Over in the Speaker section I found this, thanks to cpu8088. It implies that amplifier design does affect the harmonic frequencies...
quote from secrets:
"Natural sounds (not recorded) contain many harmonics, and primarily even ordered (second, fourth, sixth, etc.). It is the combination of harmonics that allows us to distinguish a trombone from a french horn when they are both playing the same note. Amplifiers produce an artifact called "harmonic distortion", which means that they create harmonics where they don't exist, or exaggerate harmonics that are already there. Even ordered harmonics (second, fourth, sixth, etc.) are pleasing (consonant) to the ear, while odd ordered harmonics (third, fifth, seventh, etc.) are irritating (dissonant). Think of it in terms of the sound of a barber shop quartet. If the three harmony parts are all singing in tune with each other and the soloist, all is well as far as the listener is concerned, no matter how loud the harmony parts are singing. This is consonance. However, if just one of the harmony parts sings out of tune, even quietly, the listener finds this irritating. This is dissonance.
Tube amplifiers, particularly the single ended type, produce even ordered harmonic distortion, primarily second order. Push pull tube amplifiers, particularly solid state amplifiers, tend to produce odd ordered harmonic distortion. If you are purchasing a single ended triode tube amplifier, 1% total harmonic distortion (THD), which means 1% of the sound is harmonically distorted, is actually pleasing to the ear, because it is even ordered. However, with a solid state amplifier, THD as low as 0.5% can be irritating, because it is odd ordered distortion. Therefore, when purchasing a solid state amplifier, make sure that the THD is no more than 0.5%. All high quality solid state amplifiers meet this specification, but you should note the fine print as to the THD in the rear channel of surround sound integrated amplifiers for the distortion factor. Often, it is larger than 0.5%. On the other hand, the bottom line in all cases, is whether the sound pleases you or not. "Specsmanship" as it is called (emphasizing the specifications on the technical data sheet supplied with a component) should not be the deciding factor. Decide with your ears, but ask to see the technical data sheet before you write the check.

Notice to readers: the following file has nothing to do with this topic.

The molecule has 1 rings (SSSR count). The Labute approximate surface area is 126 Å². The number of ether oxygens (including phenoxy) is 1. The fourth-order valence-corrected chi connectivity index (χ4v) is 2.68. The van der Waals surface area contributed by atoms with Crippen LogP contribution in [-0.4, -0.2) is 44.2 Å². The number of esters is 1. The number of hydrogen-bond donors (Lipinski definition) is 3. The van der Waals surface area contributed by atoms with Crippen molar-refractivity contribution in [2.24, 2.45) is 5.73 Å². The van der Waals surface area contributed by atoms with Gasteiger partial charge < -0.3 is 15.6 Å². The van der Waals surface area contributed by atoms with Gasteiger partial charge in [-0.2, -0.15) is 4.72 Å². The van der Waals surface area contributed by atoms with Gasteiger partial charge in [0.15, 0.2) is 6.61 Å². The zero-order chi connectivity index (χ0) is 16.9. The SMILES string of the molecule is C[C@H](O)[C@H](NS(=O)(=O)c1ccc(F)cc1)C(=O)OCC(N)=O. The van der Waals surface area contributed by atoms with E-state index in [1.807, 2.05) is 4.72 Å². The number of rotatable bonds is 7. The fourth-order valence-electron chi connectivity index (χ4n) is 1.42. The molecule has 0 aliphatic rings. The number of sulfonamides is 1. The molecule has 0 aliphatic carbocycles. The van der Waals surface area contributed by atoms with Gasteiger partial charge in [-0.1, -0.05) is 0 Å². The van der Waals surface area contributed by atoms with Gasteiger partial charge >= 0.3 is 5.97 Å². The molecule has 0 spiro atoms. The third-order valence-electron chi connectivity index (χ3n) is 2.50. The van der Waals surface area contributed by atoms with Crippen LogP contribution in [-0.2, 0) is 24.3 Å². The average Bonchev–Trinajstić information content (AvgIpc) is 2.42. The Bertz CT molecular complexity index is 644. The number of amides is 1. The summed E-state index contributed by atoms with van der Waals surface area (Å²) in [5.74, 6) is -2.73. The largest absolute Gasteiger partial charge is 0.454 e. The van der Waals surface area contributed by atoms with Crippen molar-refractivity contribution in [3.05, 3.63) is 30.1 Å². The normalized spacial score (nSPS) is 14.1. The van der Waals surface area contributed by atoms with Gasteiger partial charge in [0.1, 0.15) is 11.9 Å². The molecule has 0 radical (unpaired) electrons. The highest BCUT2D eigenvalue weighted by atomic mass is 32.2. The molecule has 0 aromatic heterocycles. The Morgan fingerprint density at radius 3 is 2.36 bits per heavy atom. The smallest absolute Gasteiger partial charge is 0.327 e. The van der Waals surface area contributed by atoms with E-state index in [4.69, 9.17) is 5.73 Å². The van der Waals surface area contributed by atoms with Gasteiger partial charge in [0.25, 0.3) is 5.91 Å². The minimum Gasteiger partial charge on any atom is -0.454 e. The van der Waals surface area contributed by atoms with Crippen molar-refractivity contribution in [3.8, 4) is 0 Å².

Negative feedback is the process of taking a portion of the output, electrically inverting it, and then feeding it back to the input. The purpose of negative feedback is to flatten the frequency response, reduce harmonic distortion, lower the output impedance, and also to reduce the effects of "parasitic oscillation" that can occur when parts of the circuitry cause an induced current to flow in other circuits where it is not wanted. However, too much negative feedback can sometimes be used to produce an artificially low harmonic distortion specification. Second order harmonics will be reduced, but fifth order harmonics will increase, and this odd ordered distortion is much more noticeable than the original second order distortion. A tell tale sign of too much negative feedback is an excess of sibilance in the human voice (the "s" is exaggerated)."